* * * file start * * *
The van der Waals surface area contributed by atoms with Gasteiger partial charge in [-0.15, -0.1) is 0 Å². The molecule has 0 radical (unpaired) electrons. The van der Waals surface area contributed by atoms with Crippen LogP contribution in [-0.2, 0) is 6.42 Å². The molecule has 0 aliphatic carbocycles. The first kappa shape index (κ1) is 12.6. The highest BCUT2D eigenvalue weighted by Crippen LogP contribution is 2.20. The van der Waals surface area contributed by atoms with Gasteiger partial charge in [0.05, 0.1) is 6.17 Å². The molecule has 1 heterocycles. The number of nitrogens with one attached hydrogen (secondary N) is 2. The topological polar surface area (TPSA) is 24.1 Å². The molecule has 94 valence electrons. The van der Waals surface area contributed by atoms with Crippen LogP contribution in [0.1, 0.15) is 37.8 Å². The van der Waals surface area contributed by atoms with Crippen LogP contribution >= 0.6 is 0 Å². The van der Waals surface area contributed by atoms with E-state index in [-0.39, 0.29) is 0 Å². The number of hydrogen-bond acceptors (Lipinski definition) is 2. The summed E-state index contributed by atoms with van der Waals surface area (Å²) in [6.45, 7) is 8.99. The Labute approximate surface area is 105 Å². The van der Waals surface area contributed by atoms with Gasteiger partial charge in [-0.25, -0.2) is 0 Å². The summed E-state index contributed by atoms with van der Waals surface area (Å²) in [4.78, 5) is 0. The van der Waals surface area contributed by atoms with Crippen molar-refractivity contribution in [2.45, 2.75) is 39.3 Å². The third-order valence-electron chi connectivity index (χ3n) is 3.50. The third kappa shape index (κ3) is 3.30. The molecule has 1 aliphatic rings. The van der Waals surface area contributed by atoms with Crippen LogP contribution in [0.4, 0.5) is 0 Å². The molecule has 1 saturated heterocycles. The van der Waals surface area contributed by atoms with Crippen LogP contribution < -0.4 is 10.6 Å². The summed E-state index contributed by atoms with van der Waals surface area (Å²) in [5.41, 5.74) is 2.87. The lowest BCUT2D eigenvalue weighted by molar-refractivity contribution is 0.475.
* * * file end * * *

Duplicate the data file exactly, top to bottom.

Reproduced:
The van der Waals surface area contributed by atoms with Gasteiger partial charge in [-0.15, -0.1) is 0 Å². The molecule has 0 radical (unpaired) electrons. The van der Waals surface area contributed by atoms with Crippen LogP contribution in [-0.2, 0) is 6.42 Å². The molecule has 0 aliphatic carbocycles. The first kappa shape index (κ1) is 12.6. The highest BCUT2D eigenvalue weighted by Crippen LogP contribution is 2.20. The van der Waals surface area contributed by atoms with Gasteiger partial charge in [0.05, 0.1) is 6.17 Å². The molecule has 1 heterocycles. The number of nitrogens with one attached hydrogen (secondary N) is 2. The topological polar surface area (TPSA) is 24.1 Å². The molecule has 94 valence electrons. The van der Waals surface area contributed by atoms with Crippen LogP contribution in [0.1, 0.15) is 37.8 Å². The van der Waals surface area contributed by atoms with Crippen LogP contribution >= 0.6 is 0 Å². The van der Waals surface area contributed by atoms with E-state index in [-0.39, 0.29) is 0 Å². The number of hydrogen-bond acceptors (Lipinski definition) is 2. The summed E-state index contributed by atoms with van der Waals surface area (Å²) in [6.45, 7) is 8.99. The Labute approximate surface area is 105 Å². The van der Waals surface area contributed by atoms with Gasteiger partial charge in [-0.25, -0.2) is 0 Å². The summed E-state index contributed by atoms with van der Waals surface area (Å²) in [4.78, 5) is 0. The van der Waals surface area contributed by atoms with Crippen molar-refractivity contribution in [2.45, 2.75) is 39.3 Å². The third-order valence-electron chi connectivity index (χ3n) is 3.50. The third kappa shape index (κ3) is 3.30. The molecule has 1 aliphatic rings. The van der Waals surface area contributed by atoms with Crippen LogP contribution in [0.4, 0.5) is 0 Å². The molecule has 1 saturated heterocycles. The van der Waals surface area contributed by atoms with Crippen LogP contribution < -0.4 is 10.6 Å². The summed E-state index contributed by atoms with van der Waals surface area (Å²) in [5.41, 5.74) is 2.87. The lowest BCUT2D eigenvalue weighted by molar-refractivity contribution is 0.475.